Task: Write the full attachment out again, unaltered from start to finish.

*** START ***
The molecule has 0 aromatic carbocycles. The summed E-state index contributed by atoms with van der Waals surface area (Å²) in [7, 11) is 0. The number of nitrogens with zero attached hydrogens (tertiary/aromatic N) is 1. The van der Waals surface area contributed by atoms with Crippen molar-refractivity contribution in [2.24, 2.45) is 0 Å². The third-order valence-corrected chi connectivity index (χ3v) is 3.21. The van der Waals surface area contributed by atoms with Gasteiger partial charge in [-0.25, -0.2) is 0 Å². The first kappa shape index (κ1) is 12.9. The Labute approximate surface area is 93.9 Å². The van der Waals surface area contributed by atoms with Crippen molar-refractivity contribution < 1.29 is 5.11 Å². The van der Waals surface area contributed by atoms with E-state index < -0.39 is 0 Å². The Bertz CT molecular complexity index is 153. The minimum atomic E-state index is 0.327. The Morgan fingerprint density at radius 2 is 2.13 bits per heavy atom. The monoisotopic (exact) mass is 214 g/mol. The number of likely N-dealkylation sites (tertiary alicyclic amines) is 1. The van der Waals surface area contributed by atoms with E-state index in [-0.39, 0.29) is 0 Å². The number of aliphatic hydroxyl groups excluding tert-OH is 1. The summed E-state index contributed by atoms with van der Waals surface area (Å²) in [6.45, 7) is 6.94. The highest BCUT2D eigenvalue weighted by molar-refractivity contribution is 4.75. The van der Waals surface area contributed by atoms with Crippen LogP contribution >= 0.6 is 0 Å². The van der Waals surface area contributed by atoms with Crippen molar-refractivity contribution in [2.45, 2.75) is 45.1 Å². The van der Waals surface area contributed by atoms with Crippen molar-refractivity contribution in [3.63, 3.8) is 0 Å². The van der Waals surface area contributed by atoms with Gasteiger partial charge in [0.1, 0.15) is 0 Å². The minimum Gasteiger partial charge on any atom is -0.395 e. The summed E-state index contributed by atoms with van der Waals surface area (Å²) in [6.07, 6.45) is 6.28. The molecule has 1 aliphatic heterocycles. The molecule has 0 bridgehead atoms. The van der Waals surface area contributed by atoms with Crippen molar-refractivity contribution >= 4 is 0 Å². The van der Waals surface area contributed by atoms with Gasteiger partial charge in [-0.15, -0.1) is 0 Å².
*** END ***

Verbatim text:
The molecule has 0 aromatic carbocycles. The summed E-state index contributed by atoms with van der Waals surface area (Å²) in [7, 11) is 0. The number of nitrogens with zero attached hydrogens (tertiary/aromatic N) is 1. The van der Waals surface area contributed by atoms with Crippen molar-refractivity contribution in [2.24, 2.45) is 0 Å². The third-order valence-corrected chi connectivity index (χ3v) is 3.21. The van der Waals surface area contributed by atoms with Gasteiger partial charge in [-0.25, -0.2) is 0 Å². The first kappa shape index (κ1) is 12.9. The Labute approximate surface area is 93.9 Å². The van der Waals surface area contributed by atoms with Crippen molar-refractivity contribution < 1.29 is 5.11 Å². The van der Waals surface area contributed by atoms with E-state index < -0.39 is 0 Å². The Bertz CT molecular complexity index is 153. The minimum atomic E-state index is 0.327. The Morgan fingerprint density at radius 2 is 2.13 bits per heavy atom. The monoisotopic (exact) mass is 214 g/mol. The number of likely N-dealkylation sites (tertiary alicyclic amines) is 1. The van der Waals surface area contributed by atoms with E-state index in [-0.39, 0.29) is 0 Å². The number of aliphatic hydroxyl groups excluding tert-OH is 1. The summed E-state index contributed by atoms with van der Waals surface area (Å²) in [6.45, 7) is 6.94. The highest BCUT2D eigenvalue weighted by molar-refractivity contribution is 4.75. The van der Waals surface area contributed by atoms with Crippen LogP contribution >= 0.6 is 0 Å². The van der Waals surface area contributed by atoms with Crippen molar-refractivity contribution in [2.45, 2.75) is 45.1 Å². The van der Waals surface area contributed by atoms with Crippen molar-refractivity contribution in [3.63, 3.8) is 0 Å². The van der Waals surface area contributed by atoms with Gasteiger partial charge in [0.1, 0.15) is 0 Å². The minimum Gasteiger partial charge on any atom is -0.395 e. The summed E-state index contributed by atoms with van der Waals surface area (Å²) in [6.07, 6.45) is 6.28. The molecule has 1 aliphatic heterocycles. The molecule has 0 bridgehead atoms. The van der Waals surface area contributed by atoms with Crippen molar-refractivity contribution >= 4 is 0 Å². The van der Waals surface area contributed by atoms with Gasteiger partial charge in [-0.15, -0.1) is 0 Å².